What sports should my kids play is a question, which is often asked by parents and one, which requires a step back from the chaos of competition to take a look at the bigger picture.

The Bigger Picture

Kids should be playing every sport they can. This applies even more so before their formative years.


A variety of sports mean kids are not only being exposed to a number of different movement patterns, which will pay ten fold in the long term, they are also exposed to a number of different environments, game rules and people.

Ok. I will sign them up to take part in every sport this year.

No. This would be madness. If this is something you consider you are missing the key word in the article question….


If kids are provided with the opportunity to PLAY, meaning not coached, lots of sports then there are very few negatives.

Problem solving, different physical activity, socialising, creativity and most importantly FUN will definitely take place.

If your child is taking part in all these sports in a coached environment then they will certainly lose the positive effect that comes from the freedom of just playing a sport with your own rules, conditions and figuring out ways to improve your skill.

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As mentioned, FUN is absolutely critical. However, so is choice. Some children are forced into doing a sport they don’t enjoy. This tends to happen when forced in a coached environment when they have already spent hours upon hours at several different coaching sessions for different sports.

Let the kids decide what they want to play.

Let them try it in the local park, maybe they do want to improve with a coach.

Maybe once or twice a week with a coach would be great in one or two sports and allow the rest of the time to explore and PLAY their own version of the games.



How often should kids play sport?

They should PLAY different sports as often as they like.

How often should they be coached?

I certainly would recommend children go into a coached environment to learn essential skills, which they can then practice on their own, and I think an individual sport like gymnastics is a phenomenal starting place for learning essential movement skills that will transfer to all physical activity and sports later in life.

By complementing that with 1 or 2 team sports coaching sessions each week you are able to learn not only movement skills but also you are able to learn how to be part of a team, learn technical sport skills and socialise with others.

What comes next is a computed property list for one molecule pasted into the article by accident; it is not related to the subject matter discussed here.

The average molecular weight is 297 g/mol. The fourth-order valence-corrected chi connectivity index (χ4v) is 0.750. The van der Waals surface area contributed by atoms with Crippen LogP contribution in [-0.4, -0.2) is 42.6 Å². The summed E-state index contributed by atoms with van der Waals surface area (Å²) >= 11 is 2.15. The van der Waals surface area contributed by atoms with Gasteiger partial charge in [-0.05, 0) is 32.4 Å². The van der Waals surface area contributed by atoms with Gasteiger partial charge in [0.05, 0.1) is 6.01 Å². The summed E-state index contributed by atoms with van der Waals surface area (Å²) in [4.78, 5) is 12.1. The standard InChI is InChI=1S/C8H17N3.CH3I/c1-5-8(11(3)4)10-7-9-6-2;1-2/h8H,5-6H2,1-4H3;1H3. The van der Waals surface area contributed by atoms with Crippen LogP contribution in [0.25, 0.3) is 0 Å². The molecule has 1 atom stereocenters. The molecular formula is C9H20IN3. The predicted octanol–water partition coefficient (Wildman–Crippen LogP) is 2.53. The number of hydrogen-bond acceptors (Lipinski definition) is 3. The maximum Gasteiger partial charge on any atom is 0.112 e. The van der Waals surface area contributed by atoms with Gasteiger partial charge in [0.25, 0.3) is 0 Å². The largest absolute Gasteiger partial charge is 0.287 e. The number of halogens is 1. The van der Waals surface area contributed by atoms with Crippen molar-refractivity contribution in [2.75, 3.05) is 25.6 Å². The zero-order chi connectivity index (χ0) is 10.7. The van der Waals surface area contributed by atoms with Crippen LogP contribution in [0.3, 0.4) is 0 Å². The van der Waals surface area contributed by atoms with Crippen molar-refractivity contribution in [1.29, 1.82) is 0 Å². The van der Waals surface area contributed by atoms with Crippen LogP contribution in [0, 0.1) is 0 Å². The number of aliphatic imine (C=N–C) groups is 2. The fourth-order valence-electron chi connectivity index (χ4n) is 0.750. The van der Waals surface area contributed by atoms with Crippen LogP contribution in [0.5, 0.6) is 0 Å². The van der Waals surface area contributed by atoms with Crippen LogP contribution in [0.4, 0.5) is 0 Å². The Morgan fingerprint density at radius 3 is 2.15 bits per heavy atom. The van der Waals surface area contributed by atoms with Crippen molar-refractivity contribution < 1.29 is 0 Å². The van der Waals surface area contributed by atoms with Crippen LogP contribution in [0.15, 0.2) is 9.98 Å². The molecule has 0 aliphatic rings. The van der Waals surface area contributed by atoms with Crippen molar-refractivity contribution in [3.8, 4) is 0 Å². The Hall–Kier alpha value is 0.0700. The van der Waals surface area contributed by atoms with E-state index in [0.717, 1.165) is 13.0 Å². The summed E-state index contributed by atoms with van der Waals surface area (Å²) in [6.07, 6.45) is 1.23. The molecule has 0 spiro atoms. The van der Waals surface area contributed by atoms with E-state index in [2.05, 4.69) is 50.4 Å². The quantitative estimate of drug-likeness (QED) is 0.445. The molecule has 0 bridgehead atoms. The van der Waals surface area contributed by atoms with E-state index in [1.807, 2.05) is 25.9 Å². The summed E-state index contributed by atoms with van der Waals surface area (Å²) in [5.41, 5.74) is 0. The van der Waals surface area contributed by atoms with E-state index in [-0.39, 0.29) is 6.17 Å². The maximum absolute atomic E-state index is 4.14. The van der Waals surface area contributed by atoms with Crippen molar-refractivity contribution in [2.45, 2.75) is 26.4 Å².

It is also a great idea to rotate the sports you are playing throughout the year.

Rather than try and attend constant coaching sessions year round in the same sport, why not try one during that sporting season and when the season is finished change sports and use your free time to PLAY the sports you are no longer playing!

But how will they improve if they aren’t getting coached?

By practicing themselves.

If you ask a large majority of professional athletes who were born before 1990 were they spent most of their time practicing. They would no doubt tell you hours upon hours were spent in parks, gardens and streets playing different variations of sports and games which resulted in thousands of hours of contact time with the ball, stick, bat or racquet.

So, what sport should your kids play?

Soccer, Rugby, AFL, Basketball, Tennis, Gymnastics, Hockey, Golf, Badminton, Cricket, Netball, Swimming…. you get the point.

Let them make their own game if they want.

Just remember to let them PLAY as many sports as possible. They will be soon to let you know which ones they want to be coached in and can begin specialising in that sport in their teenage years.

Here at KIKOFF we provide our players younger than 12 with no more than 2 COACHED sessions per week.

We strongly encourage them to practice what they learn in their own time by giving them fun games to play with mates to work on things like first touch, passing, shooting and dribbling. Without even knowing they are getting hours upon hours or practice!

Very often we challenge them to create their own conditioned games during training and also let them figure out how to do their own warm up games.

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